MSWA Board Member Professor Bill Carroll was this week announced as a Member of the Order of Australia for his significant service to neurological medicine, and to people with Multiple Sclerosis (MS) as part of the 2019 Queen’s birthday honours.
Professor Carroll, who operates as a neurologist at Sir Charles Gairdner Hospital and a MS clinician and researcher at the Perron Institute for Neurological and Translational Science, pursued a career in neurology for a desire to make a difference in the lives of others.
Since graduating from the School of Medicine at the University of Western Australia, Professor Carroll undertook training in neurology at the National Hospital for Neurology and Neurosurgery in London and subsequently gained further experience at a number of US institutions. MS and experimental optic neuropathy have been Professor Carroll's principal research and publication focuses since the 1980s.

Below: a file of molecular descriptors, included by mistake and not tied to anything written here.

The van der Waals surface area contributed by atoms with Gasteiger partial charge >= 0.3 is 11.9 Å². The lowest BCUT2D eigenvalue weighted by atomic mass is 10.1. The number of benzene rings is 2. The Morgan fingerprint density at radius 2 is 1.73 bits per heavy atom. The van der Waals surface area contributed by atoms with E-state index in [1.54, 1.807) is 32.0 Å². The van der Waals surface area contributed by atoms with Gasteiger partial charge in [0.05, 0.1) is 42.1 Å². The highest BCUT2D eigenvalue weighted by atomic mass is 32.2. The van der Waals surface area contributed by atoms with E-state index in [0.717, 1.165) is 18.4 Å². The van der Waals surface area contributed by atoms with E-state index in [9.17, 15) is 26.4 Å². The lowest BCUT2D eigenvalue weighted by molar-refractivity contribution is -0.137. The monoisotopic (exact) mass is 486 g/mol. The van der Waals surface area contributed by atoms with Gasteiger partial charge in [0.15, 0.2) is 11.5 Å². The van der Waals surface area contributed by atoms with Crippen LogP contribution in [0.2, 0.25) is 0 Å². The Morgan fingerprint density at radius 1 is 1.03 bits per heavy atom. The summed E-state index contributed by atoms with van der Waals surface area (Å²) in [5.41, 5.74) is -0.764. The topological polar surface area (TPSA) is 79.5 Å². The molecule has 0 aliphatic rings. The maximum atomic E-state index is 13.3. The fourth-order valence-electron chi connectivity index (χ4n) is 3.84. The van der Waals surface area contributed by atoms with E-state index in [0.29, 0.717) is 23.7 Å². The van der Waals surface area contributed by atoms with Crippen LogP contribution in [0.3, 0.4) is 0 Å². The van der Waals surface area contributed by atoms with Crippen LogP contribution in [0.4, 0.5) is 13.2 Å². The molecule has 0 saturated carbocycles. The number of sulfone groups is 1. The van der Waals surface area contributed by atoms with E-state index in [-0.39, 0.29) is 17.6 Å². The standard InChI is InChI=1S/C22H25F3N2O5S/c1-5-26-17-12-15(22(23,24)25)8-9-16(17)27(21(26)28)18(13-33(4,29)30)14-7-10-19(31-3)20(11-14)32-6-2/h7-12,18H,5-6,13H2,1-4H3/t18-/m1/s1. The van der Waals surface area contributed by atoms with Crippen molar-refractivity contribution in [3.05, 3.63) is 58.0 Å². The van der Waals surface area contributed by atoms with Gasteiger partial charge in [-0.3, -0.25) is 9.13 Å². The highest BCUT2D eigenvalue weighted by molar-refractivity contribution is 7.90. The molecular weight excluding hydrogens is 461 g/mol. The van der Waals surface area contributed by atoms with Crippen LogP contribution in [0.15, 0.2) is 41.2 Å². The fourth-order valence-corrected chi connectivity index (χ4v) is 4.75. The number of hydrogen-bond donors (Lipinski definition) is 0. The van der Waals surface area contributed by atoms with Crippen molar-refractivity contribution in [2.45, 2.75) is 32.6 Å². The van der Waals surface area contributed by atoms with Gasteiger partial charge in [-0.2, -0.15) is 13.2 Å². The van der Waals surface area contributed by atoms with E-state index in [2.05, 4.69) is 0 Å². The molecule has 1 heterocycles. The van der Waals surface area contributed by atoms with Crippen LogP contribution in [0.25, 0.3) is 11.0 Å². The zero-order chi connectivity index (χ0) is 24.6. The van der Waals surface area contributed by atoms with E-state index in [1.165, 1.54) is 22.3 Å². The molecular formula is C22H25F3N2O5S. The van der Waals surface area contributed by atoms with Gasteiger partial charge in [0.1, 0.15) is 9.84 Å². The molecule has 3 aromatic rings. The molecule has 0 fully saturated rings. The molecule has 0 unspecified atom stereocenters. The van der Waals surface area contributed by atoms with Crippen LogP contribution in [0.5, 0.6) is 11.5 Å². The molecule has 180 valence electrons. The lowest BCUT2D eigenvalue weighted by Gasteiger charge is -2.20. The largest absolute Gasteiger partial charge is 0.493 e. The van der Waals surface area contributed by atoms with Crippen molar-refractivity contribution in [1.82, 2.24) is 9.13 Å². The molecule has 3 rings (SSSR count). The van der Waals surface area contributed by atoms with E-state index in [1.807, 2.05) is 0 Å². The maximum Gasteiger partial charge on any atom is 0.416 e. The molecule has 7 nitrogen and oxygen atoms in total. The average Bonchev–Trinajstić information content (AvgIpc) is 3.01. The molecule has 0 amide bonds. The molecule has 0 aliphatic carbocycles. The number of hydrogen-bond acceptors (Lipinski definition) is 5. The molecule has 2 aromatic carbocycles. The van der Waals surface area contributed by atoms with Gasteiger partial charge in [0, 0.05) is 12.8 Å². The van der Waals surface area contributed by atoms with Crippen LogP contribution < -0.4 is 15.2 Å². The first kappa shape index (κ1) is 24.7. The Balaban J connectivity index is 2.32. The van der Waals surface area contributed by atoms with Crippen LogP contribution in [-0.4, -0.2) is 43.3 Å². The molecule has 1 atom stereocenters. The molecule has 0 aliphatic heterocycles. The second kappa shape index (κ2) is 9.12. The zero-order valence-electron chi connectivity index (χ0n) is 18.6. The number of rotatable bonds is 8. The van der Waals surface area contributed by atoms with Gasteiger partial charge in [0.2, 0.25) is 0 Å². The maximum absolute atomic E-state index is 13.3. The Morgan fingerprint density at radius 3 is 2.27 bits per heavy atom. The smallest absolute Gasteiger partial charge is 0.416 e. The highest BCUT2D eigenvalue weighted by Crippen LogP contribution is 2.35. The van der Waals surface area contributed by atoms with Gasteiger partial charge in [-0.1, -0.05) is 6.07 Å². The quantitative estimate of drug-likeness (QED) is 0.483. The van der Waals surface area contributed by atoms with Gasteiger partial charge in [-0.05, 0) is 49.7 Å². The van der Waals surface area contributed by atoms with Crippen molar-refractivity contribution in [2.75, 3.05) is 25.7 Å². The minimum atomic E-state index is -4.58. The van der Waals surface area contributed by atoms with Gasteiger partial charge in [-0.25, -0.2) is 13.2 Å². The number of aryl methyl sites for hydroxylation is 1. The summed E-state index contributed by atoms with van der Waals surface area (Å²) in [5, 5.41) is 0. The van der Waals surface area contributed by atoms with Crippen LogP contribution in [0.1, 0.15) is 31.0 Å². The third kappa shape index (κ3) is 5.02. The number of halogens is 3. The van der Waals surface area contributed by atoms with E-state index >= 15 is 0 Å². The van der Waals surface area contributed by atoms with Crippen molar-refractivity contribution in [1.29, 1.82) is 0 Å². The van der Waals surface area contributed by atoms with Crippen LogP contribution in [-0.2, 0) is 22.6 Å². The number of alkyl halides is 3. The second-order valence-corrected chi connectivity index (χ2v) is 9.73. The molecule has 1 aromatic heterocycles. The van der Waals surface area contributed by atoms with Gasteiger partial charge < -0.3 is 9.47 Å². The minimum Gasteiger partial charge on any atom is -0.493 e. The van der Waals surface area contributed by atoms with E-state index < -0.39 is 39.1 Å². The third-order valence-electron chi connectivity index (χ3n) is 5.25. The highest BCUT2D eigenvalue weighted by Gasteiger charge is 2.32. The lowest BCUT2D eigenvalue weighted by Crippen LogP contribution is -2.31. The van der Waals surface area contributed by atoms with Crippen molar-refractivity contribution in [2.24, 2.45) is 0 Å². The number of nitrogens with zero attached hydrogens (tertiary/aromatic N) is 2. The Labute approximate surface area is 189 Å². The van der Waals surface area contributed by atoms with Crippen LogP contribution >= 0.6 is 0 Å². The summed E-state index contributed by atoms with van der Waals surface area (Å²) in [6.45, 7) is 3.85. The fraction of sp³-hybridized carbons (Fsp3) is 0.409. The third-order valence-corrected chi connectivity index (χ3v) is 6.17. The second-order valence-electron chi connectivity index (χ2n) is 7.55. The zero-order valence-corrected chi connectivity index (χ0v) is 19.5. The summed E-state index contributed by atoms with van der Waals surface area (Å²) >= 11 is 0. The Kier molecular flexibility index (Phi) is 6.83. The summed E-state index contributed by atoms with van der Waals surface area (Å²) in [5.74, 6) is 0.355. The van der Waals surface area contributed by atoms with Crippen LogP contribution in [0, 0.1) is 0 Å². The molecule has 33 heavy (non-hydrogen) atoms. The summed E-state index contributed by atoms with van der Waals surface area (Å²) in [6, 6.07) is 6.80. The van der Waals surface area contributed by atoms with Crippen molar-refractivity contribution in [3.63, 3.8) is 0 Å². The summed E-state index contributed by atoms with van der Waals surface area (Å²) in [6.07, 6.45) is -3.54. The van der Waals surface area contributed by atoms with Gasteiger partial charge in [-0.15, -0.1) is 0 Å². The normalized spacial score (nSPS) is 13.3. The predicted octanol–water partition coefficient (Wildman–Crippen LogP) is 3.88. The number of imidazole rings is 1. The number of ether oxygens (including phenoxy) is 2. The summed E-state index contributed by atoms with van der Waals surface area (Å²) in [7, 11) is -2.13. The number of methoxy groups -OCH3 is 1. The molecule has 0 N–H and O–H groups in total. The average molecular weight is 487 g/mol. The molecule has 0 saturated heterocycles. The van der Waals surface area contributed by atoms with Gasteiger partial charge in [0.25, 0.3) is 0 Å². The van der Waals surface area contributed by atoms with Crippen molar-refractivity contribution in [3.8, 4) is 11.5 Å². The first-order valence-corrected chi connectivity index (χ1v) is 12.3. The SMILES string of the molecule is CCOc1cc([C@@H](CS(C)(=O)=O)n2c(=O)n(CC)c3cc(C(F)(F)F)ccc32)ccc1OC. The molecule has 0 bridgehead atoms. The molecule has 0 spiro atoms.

As a member of the International Progressive MS Alliance Scientific Steering Committee, it's his mission, outside of the World Federation of Neurology, to shift attention onto progressive MS and reduce its disabling effects.
MSWA CEO Marcus Stafford AM said Professor Carroll is a deserving recipient of the Queen’s award.
“The announcement reflects Professor Carroll’s dedication to MS and other neurological research, with the common goal of finding a cause and a cure,” Mr Stafford AM said.
“Professor Carroll’s work has, and will continue, to shape the future of neurological medicine.”
George Pampacos, MSWA President, said it was an honour to have Bill’s expertise and knowledge as a part of the MSWA Board.
“It’s fantastic to have an MSWA Professor made a Member of the Order of Australia and continue to foster quality in neurology worldwide,” said Mr Pampacos.
Currently, Professor Carroll is Chair of the MS Research Australia International Review Board, and a member of the International Progressive MS Alliance Scientific Steering Committee. In 2012, he was awarded the West Australian of the Year (Business and Professions) in recognition of his work in MS research.